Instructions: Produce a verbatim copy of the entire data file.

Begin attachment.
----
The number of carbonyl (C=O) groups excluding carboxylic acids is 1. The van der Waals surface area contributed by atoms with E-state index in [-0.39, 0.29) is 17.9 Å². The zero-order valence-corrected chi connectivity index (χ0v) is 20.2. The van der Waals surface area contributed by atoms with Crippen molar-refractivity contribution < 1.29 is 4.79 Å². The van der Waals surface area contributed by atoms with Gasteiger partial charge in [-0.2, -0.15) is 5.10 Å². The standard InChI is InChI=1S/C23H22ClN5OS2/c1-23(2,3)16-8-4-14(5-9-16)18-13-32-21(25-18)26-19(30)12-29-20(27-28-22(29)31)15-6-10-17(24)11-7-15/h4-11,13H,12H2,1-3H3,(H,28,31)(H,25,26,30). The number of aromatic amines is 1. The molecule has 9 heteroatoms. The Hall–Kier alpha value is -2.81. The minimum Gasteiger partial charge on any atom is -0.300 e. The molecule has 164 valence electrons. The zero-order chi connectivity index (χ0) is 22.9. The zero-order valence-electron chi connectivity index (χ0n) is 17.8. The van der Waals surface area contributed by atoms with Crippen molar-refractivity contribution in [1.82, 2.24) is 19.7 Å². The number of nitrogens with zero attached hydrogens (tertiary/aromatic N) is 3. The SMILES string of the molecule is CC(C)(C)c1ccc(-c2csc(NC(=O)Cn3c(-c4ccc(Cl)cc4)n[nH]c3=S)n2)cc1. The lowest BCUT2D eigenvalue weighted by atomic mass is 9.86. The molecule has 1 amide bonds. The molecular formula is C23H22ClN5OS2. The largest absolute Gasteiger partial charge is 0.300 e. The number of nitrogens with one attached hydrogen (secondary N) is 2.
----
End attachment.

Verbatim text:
The number of carbonyl (C=O) groups excluding carboxylic acids is 1. The van der Waals surface area contributed by atoms with E-state index in [-0.39, 0.29) is 17.9 Å². The zero-order valence-corrected chi connectivity index (χ0v) is 20.2. The van der Waals surface area contributed by atoms with Crippen molar-refractivity contribution < 1.29 is 4.79 Å². The van der Waals surface area contributed by atoms with Gasteiger partial charge in [-0.2, -0.15) is 5.10 Å². The standard InChI is InChI=1S/C23H22ClN5OS2/c1-23(2,3)16-8-4-14(5-9-16)18-13-32-21(25-18)26-19(30)12-29-20(27-28-22(29)31)15-6-10-17(24)11-7-15/h4-11,13H,12H2,1-3H3,(H,28,31)(H,25,26,30). The number of aromatic amines is 1. The molecule has 9 heteroatoms. The Hall–Kier alpha value is -2.81. The minimum Gasteiger partial charge on any atom is -0.300 e. The molecule has 164 valence electrons. The zero-order chi connectivity index (χ0) is 22.9. The zero-order valence-electron chi connectivity index (χ0n) is 17.8. The van der Waals surface area contributed by atoms with Crippen molar-refractivity contribution in [1.82, 2.24) is 19.7 Å². The number of nitrogens with zero attached hydrogens (tertiary/aromatic N) is 3. The SMILES string of the molecule is CC(C)(C)c1ccc(-c2csc(NC(=O)Cn3c(-c4ccc(Cl)cc4)n[nH]c3=S)n2)cc1. The lowest BCUT2D eigenvalue weighted by atomic mass is 9.86. The molecule has 1 amide bonds. The molecular formula is C23H22ClN5OS2. The largest absolute Gasteiger partial charge is 0.300 e. The number of nitrogens with one attached hydrogen (secondary N) is 2.